ESG in SA firms still ‘bolt on’ rather than ‘built in’ – new research

A new whitepaper that examines the practices of leading JSE-listed corporations shows that ESG strategy and implementation varies from firm to firm, and that the focus tends to be on social rather than environmental concerns.

As global reporting standards grow more rigorous, new research from Henley Business School Africa in collaboration with data science and risk management firm Risk Insights, shows that ESG (Environmental Social and Governance) implementation in SA corporations remains largely a patchy and firm-specific affair, often seen more as a ‘bolt on’ that ‘built in’. 

“The ESG agenda in South Africa is gradually becoming more embedded in businesses as a competitive requirement, not just as regulatory compliance or a means to appease a few investors. But while corporate SA has made good progress, there remains a long way to go,” says Professor Danie Petzer, Head of Research at Henley Africa. 

According to Petzer, researchers, led by Dr Filipe Morais from Henley Business School, found that a key roadblock to more comprehensive ESG integration is that many firms have an entrenched mindset and worldview about the moral imperative implicit in ESG standards. 

“There is a shared view that South Africa and other developing countries have less of a moral obligation to tackle climate change urgently as the problem has been born by the rich Global North,” he says. 

Andrey Bogdanov, Interim CEO of Risk Insights adds that the dominant understanding is that for South Africa, the priority is the ‘S’ or social in ESG, as this is where there are more significant and pressing challenges. “But the inability to tackle environmental concerns may mean a loss of competitive advantage or constraints in exporting goods and services to more mature markets, which ironically then impacts on social issues, such as employment,” he says.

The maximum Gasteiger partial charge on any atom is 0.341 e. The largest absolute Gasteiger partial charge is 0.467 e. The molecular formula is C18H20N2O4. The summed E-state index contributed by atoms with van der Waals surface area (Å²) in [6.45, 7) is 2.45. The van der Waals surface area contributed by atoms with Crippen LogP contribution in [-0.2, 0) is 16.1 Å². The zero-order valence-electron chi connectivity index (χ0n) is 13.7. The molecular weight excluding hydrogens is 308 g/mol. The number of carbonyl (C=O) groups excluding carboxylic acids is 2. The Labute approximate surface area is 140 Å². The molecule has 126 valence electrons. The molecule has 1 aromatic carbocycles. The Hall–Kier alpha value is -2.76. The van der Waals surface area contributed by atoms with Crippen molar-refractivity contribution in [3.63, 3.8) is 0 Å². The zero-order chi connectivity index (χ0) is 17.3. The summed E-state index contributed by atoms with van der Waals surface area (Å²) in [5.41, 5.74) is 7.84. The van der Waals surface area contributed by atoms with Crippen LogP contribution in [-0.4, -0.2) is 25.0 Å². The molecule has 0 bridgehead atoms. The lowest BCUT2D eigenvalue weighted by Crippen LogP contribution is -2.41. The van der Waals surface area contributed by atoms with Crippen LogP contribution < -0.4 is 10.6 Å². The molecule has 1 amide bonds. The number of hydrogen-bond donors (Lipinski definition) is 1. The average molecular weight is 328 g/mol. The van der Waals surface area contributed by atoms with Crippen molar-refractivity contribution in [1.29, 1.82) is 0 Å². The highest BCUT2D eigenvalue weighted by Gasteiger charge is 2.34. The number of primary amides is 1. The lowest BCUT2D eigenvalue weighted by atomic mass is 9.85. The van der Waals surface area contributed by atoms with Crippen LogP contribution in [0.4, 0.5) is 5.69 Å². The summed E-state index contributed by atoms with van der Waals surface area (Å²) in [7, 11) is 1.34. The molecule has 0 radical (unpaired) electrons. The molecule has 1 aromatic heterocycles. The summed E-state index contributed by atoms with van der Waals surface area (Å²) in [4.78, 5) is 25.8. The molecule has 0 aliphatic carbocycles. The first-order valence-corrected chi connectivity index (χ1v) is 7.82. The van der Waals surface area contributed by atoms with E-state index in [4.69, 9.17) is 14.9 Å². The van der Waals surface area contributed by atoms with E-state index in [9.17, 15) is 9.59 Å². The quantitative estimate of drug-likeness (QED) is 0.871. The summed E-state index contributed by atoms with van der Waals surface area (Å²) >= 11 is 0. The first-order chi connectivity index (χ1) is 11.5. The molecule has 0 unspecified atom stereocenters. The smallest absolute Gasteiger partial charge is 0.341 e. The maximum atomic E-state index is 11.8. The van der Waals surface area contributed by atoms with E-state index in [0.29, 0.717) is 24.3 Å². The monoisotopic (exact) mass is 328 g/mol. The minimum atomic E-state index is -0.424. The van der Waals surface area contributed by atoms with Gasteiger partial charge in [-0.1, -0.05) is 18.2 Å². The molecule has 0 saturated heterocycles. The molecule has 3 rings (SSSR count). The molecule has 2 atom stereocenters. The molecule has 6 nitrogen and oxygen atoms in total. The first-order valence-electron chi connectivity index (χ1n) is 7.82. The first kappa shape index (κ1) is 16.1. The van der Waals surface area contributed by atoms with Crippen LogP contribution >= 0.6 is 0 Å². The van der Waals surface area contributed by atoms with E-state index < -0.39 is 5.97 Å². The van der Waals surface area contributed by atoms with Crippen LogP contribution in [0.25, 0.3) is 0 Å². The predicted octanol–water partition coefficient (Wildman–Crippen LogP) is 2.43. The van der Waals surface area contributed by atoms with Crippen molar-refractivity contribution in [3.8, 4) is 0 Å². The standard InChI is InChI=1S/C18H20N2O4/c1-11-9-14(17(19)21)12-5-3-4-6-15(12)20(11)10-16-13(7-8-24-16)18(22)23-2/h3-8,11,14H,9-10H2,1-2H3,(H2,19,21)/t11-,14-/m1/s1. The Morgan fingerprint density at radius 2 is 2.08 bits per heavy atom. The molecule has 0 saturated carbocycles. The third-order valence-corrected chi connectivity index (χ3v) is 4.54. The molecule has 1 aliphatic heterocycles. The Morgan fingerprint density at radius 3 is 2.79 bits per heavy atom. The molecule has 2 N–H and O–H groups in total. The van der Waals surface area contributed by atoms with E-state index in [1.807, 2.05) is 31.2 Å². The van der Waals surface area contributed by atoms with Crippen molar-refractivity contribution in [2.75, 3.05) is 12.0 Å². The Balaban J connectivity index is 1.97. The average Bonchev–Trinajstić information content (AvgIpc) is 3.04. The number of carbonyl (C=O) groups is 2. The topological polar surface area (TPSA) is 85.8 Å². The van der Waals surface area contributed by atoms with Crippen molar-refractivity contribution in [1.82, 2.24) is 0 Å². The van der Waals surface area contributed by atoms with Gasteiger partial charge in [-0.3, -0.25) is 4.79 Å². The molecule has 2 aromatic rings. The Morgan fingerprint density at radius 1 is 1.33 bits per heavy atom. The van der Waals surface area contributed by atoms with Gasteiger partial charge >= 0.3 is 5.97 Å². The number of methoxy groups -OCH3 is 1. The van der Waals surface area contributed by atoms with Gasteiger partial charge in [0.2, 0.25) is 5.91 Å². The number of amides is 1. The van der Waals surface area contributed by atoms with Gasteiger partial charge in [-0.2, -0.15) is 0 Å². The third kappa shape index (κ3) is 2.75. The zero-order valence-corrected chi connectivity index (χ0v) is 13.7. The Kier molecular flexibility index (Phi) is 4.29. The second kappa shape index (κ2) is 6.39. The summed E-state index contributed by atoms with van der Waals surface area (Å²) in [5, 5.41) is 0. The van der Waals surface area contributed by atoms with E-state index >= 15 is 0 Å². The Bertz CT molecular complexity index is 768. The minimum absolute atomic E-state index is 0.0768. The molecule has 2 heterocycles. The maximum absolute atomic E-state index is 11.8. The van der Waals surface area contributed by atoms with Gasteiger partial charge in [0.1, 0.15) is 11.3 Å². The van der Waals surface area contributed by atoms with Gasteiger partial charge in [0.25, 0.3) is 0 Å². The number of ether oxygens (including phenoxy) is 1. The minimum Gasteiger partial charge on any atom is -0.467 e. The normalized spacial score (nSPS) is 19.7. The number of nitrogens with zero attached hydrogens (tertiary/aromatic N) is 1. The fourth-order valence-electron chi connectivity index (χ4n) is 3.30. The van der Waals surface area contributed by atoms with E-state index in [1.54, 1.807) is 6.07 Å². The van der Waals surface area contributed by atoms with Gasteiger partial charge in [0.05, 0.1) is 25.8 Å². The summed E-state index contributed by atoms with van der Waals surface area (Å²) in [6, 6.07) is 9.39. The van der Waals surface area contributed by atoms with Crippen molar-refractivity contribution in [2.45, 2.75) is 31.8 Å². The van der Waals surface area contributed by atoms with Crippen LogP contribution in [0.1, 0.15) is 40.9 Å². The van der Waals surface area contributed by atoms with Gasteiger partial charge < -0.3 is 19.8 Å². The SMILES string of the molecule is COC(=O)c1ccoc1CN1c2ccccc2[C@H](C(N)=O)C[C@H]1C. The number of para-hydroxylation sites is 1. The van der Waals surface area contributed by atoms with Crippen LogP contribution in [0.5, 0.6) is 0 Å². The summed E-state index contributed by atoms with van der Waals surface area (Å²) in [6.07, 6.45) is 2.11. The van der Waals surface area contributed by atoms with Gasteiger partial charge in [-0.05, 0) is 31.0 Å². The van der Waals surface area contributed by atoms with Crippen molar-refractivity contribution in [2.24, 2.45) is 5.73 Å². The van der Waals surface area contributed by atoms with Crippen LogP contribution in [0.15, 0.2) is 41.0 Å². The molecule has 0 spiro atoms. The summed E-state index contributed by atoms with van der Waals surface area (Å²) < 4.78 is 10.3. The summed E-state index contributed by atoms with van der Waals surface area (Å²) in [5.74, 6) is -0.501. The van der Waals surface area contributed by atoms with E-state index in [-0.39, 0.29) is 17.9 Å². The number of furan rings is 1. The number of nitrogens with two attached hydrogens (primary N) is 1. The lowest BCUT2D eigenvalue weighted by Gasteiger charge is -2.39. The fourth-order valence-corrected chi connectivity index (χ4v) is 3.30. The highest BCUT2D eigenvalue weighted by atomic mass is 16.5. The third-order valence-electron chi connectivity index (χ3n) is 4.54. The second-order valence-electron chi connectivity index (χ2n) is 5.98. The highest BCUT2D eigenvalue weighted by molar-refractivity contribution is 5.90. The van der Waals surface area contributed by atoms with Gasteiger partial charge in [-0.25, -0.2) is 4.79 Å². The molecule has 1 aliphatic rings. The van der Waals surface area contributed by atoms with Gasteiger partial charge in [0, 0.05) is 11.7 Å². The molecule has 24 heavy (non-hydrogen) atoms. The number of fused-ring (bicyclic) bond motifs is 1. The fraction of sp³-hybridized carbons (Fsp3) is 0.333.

The research, which involved in-depth interviews with 15 senior business leaders – board members and executives – of leading South African JSE-listed companies and a survey of JSE-listed companies, identified three distinct categories of constraints challenging business leaders on ESG.

First, engagement and dialogue with powerful stakeholders can result in policy or regulation not being sensitive to business challenges. Second, organisational culture and people challenges including silo thinking, competition for resources among divisions, mindset, engagement, and skill set, can obstruct the smooth implementation of ESG strategy; and third, data availability and handling trade-offs and dilemmas can hinder good decision-making.

“A fundamental challenge that sits between the formulation and implementation of strategy concerns the buy-in, engagement, and alignment between what is strategized at one level and the reality of execution at another. Some participants referred to this lack of dialogue as those who strategize and formulate strategy and those who have to face the often-insurmountable challenges, trade-offs, and dilemmas of implementation,” says Bogdanov.  

He adds that as ESG audits and external assurance become mandatory, firms need to seek ways to overcome these roadblocks as well as to continue to invest in creating the infrastructure to measure and gather ESG performance data to enable more systemic management and reporting of ESG issues. 

“Businesses are no longer judged on the basis of their economic performance alone, but on their sustainable economic performance. This requires significantly longer-term thinking,” he adds. 

Most of the challenges identified require solutions that are co-created between government, business, and the third sector. For this reason, the whitepaper also recommends that there needs to be a true partnership between government, corporate South Africa and the third sector in creating the conditions, including the regulatory framework, infrastructure, and legal mechanisms, to enable firms to deploy effective ESG strategies that can create long-lasting value. 

“South Africa faces a unique opportunity to use ESG as a tool to deliver value for both business, government, and society,” argues Prof Petzer. 

“If framed correctly, ESG can be a framework to ensure better-quality foreign direct investment that creates real sustainable value, while enabling the social, economic and environmental change the country so desperately needs,” he concludes. 

Download the full whitepaper here.


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